A Blog By Saye Clement, DVM

I had a moment of clarity this week while talking to a friend.

We have both been working hard.  Really hard.

And we are both tired.  Really tired.

The interesting thing for me is that I’m not usually afraid of hard work.  I’ve never before resented the need for work, and yet, in this time of pandemic, I do.  Working hard usually doesn’t cause the exhaustion I am feeling.  Am I burnt out?  That would be the easy answer, and yet, funnily enough, no, I don’t think I am.  I think I’m trying to swim upstream.

I’ve been a veterinarian for over 25 years, and I don’t ever remember having to innovate as hard or as fast as I have this year.  I hear the same from many friends and colleagues.  How many times have we been forced to adapt, pivot and change in the last 10 months?

Therein lies the problem.

Usually effort of this kind results in growth and improvement.  Over the last 10 months, this massive effort resulted in us not losing ground.  We were swimming against a current and expending a lot of energy to just stay afloat.  Do you know what?  For times of crisis, that’s totally okay.  During the conversation with my friend, I told her exactly that.  It’s taken me a few days since that conversation to accept that idea for myself.

I do believe in focusing on the good side of all things (Pollyanna is my spirit animal).  So how do we take something good out of the craziest year in recent memory?   Well, let’s start by looking at what we learned.  We learned that change can be implemented quickly when we have enough need to do so.  We learned that change doesn’t kill us (even though we don’t like it very much).

I have come to understand that, for me, there’s a huge advantage to implementing change in the face of overwhelming adversity.  At any other time, if I had attempted to implement telemedicine for 70% of my caseload in just under four days, I would have failed miserably – with both my team and my clients. Instead, I got bonus points for trying my best.  That’s not to say I didn’t get my fair share of complaints, but they were far out-weighed by the people who were supportive, or at least resigned to why we had to make changes.  I’m usually the person who tries to troubleshoot every single last potential snag before introducing a change.  This often leads me to delay implementing projects rather than just trying them.  For the past 10 months, I haven’t had that luxury.  My team implemented quickly and we made changes on the fly.  In retrospect, the gift that I received in all of this craziness, was the luxury of blaming my failures on something other than my lack of foresight.  Who holds it against you if you make an error in this unpredictable roller coaster of a pandemic, where nothing is in your control?  Who would have thought that a pandemic would have made it less frightening for me to make mistakes, and yet it did.  I now have some muscle memory for being willing to take a risk and to implement when something is “good enough” rather than perfect.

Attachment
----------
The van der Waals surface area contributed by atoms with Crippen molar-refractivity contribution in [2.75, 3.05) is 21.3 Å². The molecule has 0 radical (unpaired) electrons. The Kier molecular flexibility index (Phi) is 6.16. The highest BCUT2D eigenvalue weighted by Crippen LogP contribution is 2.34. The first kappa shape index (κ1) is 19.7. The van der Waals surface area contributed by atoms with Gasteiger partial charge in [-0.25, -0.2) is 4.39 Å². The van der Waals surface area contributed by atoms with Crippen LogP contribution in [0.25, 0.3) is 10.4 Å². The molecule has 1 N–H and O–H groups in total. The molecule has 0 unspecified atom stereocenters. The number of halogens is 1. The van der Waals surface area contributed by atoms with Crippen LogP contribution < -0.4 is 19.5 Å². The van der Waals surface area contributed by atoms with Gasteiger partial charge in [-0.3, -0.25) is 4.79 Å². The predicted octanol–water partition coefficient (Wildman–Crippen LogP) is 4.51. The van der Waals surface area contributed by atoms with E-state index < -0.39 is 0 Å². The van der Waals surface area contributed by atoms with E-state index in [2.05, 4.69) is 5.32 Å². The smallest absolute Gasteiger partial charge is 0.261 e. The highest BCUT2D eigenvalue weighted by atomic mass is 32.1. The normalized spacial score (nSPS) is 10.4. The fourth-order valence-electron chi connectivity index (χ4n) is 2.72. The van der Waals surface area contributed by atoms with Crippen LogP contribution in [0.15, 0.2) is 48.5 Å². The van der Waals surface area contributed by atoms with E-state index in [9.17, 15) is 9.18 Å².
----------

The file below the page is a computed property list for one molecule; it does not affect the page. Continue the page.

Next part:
And now imagine if we had done all of that in a year without a pandemic. To go back to my analogy, what if instead of a strong current, we had been swimming against a lazy one?  How much further along that river would we be?  How much more could we do?  Could we get the same amount accomplished with less work and have some time leftover for ourselves?  We’ve done all the hard work this year – we’ve trained and practiced and now I’m getting ready for what will hopefully be a lazier current in the upcoming year.  Let’s take the lessons we learned this year and put them towards making our lives better.

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